How to Make a Fabric-covered Belt Buckle

Maxant fabric-covered buckle kit -

I love fabric-covered belt buckles! So when I saw this kit at Lacis in Berkeley, I bought it right away. I had only seen some vintage buckle kits at second-hand places. If you don’t live in the Bay Area, you can order this kit and other styles and sizes (square, circle, rectangle) from Lacis’s online catalog. Just go to this page and type in “hand cover buckle” into the search field and several buckle styles will appear. (Prices range from $3.20 to $9.)

It’s very easy to cover a buckle with this kit. However, I think it works best with lighter weight fabrics. My fabric was medium weight cotton and going around the corners was a little tricky. The metal of the buckle is very light and easily dented so be gentle!

Here’s what you’ll find inside once you open the kit: two buckle pieces (fabric goes over the larger piece and the other piece fits inside the back, holding the fabric in place); the metal prong goes into the belt holes/eyelets; and that white thing is a double-sided piece of adhesive that you stick to the fabric.

Fabric-covered buckle kit pieces -

Instructions are on the back of the kit. You remove the center part and then peel off one side of the double-sided sticker and place it on your fabric. I placed my sticker on the bias so it would go around the curves more easily.

Fabric to cover belt buckle -

Then I cut around it and removed the remaining bit of paper, revealing the second sticky side, which goes over the buckle.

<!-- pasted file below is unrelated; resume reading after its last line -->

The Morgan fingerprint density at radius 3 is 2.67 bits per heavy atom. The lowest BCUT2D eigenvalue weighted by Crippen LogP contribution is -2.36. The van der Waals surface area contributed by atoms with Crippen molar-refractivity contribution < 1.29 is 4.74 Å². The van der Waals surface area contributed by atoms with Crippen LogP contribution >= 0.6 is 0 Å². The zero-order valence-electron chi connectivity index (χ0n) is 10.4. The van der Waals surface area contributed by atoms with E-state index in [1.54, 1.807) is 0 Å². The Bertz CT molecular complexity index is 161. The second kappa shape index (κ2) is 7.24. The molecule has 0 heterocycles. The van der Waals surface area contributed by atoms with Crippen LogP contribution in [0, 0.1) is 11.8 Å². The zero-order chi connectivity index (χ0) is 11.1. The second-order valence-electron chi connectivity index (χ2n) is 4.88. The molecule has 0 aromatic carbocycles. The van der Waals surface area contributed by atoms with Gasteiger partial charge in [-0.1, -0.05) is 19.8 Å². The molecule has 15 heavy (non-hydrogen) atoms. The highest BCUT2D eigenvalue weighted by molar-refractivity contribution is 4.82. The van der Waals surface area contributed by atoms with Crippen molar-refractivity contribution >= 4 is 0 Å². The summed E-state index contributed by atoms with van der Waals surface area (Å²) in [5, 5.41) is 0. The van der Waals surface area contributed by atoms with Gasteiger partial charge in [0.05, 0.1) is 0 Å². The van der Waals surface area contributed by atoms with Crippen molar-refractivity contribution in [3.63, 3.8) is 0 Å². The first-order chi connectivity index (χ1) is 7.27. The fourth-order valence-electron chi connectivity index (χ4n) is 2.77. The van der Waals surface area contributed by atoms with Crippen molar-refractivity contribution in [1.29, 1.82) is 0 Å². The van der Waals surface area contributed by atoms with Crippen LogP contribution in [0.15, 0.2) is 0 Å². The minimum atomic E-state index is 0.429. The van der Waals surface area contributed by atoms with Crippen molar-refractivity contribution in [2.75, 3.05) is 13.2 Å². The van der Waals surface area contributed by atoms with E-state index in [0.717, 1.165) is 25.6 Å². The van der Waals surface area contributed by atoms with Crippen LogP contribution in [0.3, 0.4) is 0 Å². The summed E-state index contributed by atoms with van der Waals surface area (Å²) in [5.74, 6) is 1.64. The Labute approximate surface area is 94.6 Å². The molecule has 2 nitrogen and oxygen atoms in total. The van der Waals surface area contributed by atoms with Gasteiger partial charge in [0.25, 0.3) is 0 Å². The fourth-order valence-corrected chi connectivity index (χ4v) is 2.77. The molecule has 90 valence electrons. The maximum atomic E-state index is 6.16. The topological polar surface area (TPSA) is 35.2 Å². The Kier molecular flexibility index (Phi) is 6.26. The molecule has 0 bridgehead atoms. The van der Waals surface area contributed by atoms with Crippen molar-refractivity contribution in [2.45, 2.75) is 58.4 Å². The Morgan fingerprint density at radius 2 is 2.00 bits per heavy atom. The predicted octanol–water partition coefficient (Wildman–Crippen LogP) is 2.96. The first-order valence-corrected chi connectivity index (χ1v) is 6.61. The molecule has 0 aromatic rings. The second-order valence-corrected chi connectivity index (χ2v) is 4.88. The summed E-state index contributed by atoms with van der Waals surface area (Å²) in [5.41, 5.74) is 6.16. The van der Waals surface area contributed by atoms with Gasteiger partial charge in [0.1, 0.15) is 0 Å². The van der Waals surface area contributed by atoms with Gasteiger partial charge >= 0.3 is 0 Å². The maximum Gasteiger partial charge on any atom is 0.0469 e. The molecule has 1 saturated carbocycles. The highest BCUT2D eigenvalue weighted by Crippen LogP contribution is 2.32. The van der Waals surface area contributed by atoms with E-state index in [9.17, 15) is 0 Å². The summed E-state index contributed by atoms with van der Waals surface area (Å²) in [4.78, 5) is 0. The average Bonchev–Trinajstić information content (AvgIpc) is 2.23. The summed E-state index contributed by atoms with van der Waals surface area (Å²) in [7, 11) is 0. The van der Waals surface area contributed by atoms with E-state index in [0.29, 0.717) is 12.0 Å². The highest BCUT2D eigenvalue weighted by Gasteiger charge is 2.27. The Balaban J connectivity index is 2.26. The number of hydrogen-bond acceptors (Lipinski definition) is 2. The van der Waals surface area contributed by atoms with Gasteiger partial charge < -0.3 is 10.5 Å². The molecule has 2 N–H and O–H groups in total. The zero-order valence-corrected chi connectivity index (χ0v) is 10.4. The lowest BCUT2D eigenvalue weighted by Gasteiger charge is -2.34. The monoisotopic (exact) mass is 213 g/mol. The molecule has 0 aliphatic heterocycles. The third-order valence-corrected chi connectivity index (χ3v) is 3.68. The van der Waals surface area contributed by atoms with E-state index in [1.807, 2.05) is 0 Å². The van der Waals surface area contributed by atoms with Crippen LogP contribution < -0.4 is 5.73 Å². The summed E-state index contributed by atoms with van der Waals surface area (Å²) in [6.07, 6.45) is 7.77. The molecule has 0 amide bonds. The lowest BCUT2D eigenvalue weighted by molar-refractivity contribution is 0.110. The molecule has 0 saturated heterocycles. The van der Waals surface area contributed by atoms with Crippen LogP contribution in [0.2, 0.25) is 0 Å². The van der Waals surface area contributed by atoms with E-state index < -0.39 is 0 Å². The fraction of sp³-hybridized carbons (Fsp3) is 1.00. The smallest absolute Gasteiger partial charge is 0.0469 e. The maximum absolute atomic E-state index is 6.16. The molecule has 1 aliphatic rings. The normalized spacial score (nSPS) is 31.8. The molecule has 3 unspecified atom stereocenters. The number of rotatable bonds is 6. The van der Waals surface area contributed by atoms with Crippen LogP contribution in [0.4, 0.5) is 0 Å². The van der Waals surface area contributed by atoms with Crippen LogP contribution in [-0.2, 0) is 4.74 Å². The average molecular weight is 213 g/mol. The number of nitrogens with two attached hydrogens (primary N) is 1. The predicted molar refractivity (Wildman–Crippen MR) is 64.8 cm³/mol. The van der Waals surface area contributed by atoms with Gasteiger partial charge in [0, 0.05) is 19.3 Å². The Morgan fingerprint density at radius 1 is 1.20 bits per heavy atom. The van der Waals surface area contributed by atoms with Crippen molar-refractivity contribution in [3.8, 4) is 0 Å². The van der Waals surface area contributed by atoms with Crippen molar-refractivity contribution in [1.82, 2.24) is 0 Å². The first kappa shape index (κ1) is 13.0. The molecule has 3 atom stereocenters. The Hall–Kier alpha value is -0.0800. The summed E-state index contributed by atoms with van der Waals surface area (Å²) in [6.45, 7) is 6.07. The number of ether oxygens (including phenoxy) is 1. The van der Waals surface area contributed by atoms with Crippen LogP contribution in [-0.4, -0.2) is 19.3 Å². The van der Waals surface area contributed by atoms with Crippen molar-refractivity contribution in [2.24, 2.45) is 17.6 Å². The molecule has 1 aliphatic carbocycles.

Adhesive on fabric for belt buckle -

Then I placed the buckle in the dead center of this piece of fabric, clipped the inside corners, and began sticking the fabric to the buckle. I began with the corners and stuck them down. I didn’t think about clipping the curves until I stuck the corners down. Oops. Note: clip your corners so the fabric isn’t so thick in those areas.

Sticking fabric to belt buckle - csews.comAttaching fabric to belt buckle -

Then I went around the edges and stuck the fabric to the buckle like so.

Back of fabric-covered buckle -

After that’s done, you put the other buckle piece on top of the fabric-covered one…

Back of fabric-covered buckle -

and then you put the circular part of the metal prong in the center and use pliers to close it and you’re done!

Fabric-covered belt buckle -

I bought a yard of cotton/rayon Petersham ribbon for the belt. It’s rather thick, which was perfect for my purposes. And I loved the royal blue color. A couple of years ago I got this Dritz plier kit (on sale!) to install eyelets and snaps but I never used it. So I finally took it out of its packaging, discovered that it came with a few blue eyelets, which I then installed on the ribbon, about an inch apart from each other.

Pliers for eyelet installation

It’s pretty easy to use. Just mark where you want the eyelets to go, use the pliers to punch a hole, place the eyelet on the pliers and then put it over the hole and squeeze the handles.

Pliers for rivets -

I was nervous I was going to screw it up but I just took a deep breath and squeezed and it worked! And in case you’re wondering, here’s how I finished the belt…

Finishing ribbon belt -

which then needed a snap installed to keep it from flopping down because of the added weight of the folds on the end.

Eyelets in ribbon belt -

Have you made a fabric-covered belt buckle before? I made one once but I was totally fudging it. It looked fine on the outside but it was a total mess on the other side. I just cut some fabric and hand sewed it on the back – thus the mess.